Easy Reader: Is Joan Didion's Blue Nights Way Too Blue?

Anyone who's ever spent time in 12-step meetings is familiar with participants declaring they've been "beating up" on themselves. But there's no need to attend an organized confessional gathering to listen to someone beat up on herself with little let-up. Such self-flagellation can be found simply by paging through Joan Didion's Blue Nights (Knopf, $25, 188 pp.), her follow-up memoir to The Year of Magical Thinking. That's the one in which the acclaimed author details the 2003 death of her husband, John Gregory Dunne, and its excruciating aftermath.

Oh, brother, does Didion take herself to task as a deficient mother in the book about the life and 2005 death of adopted daughter, Quintana Roo Dunne! By the time she ends the often touching and, as is characteristic of her, stylistically silken reminiscence, she's produced a slim volume likely to have many readers wondering as they close the covers whether they've ever perused anything quite so depressing.

There's no questioning Didion's reasons for feeling aggrieved. She lost her 71-year-old husband and 39-year-old daughter within a two-year period. (When she adapted The Year of Magical Thinking for a stage production that starred Vanessa Redgrave in New York and London, she included references to Quintana Roo's terminal illness not covered in the book.)

Yet, Didion makes clear her depressed state preceded the losses by decades. That's probably been duly registered by book buyers familiar with both her fiction and non-fiction. The very title of her 1970 novel, Play It as It Lays implies a fatalistic attitude towards existence. Not to mention that John Gregory Dunne's oeuvre was far from a laugh riot and the screenplays on which the couple collaborated, like Panic in Needle Park, hardly celebrated the infinite joys of days at the beach. For a while, Didion and Dunne were practically the go-to pair for despair.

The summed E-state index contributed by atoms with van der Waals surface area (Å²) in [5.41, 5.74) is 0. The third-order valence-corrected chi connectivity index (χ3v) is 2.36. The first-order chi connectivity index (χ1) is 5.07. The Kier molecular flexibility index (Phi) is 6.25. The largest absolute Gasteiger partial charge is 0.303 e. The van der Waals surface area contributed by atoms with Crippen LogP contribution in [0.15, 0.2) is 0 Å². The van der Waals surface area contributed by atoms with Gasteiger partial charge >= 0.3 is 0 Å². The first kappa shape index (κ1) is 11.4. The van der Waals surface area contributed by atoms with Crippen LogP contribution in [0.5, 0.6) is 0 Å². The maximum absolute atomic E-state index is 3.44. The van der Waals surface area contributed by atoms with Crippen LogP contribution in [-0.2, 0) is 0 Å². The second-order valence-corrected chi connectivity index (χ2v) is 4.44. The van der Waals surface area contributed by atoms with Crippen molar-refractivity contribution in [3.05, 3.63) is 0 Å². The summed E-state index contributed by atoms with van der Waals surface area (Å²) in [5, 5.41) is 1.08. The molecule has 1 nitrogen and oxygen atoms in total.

(Even Didion's dust jacket photograph here by the sought-after Brigitte Lacombe looks like a portrait of woe. The worryingly thin memoirist -- wearing a cable-knit sweater and the merest hint of a smile -- hunches her shoulders so that her left arm is pulled in with the forearm lain across her unseen lap. Her right arm is also pulled in, bent at the elbow with her right hand draped over that shoulder. The resulting posture suggests she unconsciously chooses to present herself as thinner and fading faster that she already is.)

In Blue Nights, the words "depression" and "fear" show up early and continue appearing throughout. (The title refers to a time of day in a somewhat lengthy mid-year period that Didion cherishes and hates to see wane and eventually die.) By page 10, she's quoting Karl Menninger's Man Against Himself on suicide. Towards the end of Chapter 9 -- which begins, "On this question of fear" -- the latter word may reach its most crushing use when she offers another form of it when recalling about Quintana Roo, "Once she was born I was never not afraid."

In the next paragraph, she lists those fears, and they won't surprise many parents. What she never quite asks herself, though, is how much her remaining in such unrelenting terror unavoidably transmitted itself to her daughter. On the other hand, at many points in the book she does report Quintana Roo's admitted depression -- particularly in early childhood dreams of a "Broken Man" and in notes for a piece of fiction she planned at 14 and never wrote but describes as "the novel I'm writing just to show you." To show Didion what, exactly, she would appreciate learning but never does.

There are moments -- but few -- when Didion casts off her cloak of doom. The happiest are her recollections of Quintana Roo's 2003 wedding at Manhattan's St. John the Divine. As she recounts life with her daughter, she also remembers enjoyable events with family friends, such as the accomplished Natasha Richardson. There, too, of course, the shocking sad end to an exciting life hovers.

Nevertheless, Didion is obsessed with losing her daughter, also writing early "When we talk about mortality we are talking about our children." Yes, she's talking about the subject, but are we all? In discoursing on Quintana Roo's death -- and after having analyzed in print her reaction to a husband's demise -- Didion is absolutely dealing with reality, but is she dealing with everyone's reality? The implication is: She adamantly believes she is.

We all die, yes, but are we all mired in the fear of living and of death she examines? Or is her ever-present fear self-perpetuating not only for herself but for those around her, while the unwanted condition isn't incontestably true of everyone else? This is the larger question Didion might have pursued but doesn't in an often moving reminiscence of the daughter she loved deeply -- a daughter she's never convinced believed as much of her (or John Gregory Dunne) or returned that love in kind.

"Was I the problem?" she asks. "Was I always the problem?" With the query, she may inadvertently reveal in this difficult-to-look-away-from tale that -- considering her fear-always-prevails mindset -- she may indeed have been a large part of Quintana Roo's problem.